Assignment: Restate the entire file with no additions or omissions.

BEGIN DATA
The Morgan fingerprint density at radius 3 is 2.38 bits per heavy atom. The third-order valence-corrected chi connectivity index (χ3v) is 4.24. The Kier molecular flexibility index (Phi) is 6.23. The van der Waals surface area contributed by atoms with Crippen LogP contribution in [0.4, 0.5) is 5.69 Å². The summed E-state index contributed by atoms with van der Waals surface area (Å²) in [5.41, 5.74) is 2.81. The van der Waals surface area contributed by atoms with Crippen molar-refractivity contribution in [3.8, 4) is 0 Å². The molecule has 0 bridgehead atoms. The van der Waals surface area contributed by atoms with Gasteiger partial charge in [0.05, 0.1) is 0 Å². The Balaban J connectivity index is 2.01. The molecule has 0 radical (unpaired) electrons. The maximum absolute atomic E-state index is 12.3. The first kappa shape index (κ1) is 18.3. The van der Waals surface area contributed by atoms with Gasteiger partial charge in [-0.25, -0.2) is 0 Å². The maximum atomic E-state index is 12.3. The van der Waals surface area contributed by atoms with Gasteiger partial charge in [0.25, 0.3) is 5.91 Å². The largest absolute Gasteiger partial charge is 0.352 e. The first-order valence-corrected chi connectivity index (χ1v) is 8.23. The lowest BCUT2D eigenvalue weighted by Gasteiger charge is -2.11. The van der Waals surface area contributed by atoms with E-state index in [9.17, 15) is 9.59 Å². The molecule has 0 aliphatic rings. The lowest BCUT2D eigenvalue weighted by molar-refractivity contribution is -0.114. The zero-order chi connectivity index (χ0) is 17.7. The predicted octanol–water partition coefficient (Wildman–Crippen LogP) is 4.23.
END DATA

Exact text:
The Morgan fingerprint density at radius 3 is 2.38 bits per heavy atom. The third-order valence-corrected chi connectivity index (χ3v) is 4.24. The Kier molecular flexibility index (Phi) is 6.23. The van der Waals surface area contributed by atoms with Crippen LogP contribution in [0.4, 0.5) is 5.69 Å². The summed E-state index contributed by atoms with van der Waals surface area (Å²) in [5.41, 5.74) is 2.81. The van der Waals surface area contributed by atoms with Crippen molar-refractivity contribution in [3.8, 4) is 0 Å². The molecule has 0 bridgehead atoms. The van der Waals surface area contributed by atoms with Gasteiger partial charge in [0.05, 0.1) is 0 Å². The Balaban J connectivity index is 2.01. The molecule has 0 radical (unpaired) electrons. The maximum absolute atomic E-state index is 12.3. The first kappa shape index (κ1) is 18.3. The van der Waals surface area contributed by atoms with Gasteiger partial charge in [-0.25, -0.2) is 0 Å². The maximum atomic E-state index is 12.3. The van der Waals surface area contributed by atoms with Gasteiger partial charge in [0.25, 0.3) is 5.91 Å². The largest absolute Gasteiger partial charge is 0.352 e. The first-order valence-corrected chi connectivity index (χ1v) is 8.23. The lowest BCUT2D eigenvalue weighted by Gasteiger charge is -2.11. The van der Waals surface area contributed by atoms with E-state index in [9.17, 15) is 9.59 Å². The molecule has 0 aliphatic rings. The lowest BCUT2D eigenvalue weighted by molar-refractivity contribution is -0.114. The zero-order chi connectivity index (χ0) is 17.7. The predicted octanol–water partition coefficient (Wildman–Crippen LogP) is 4.23.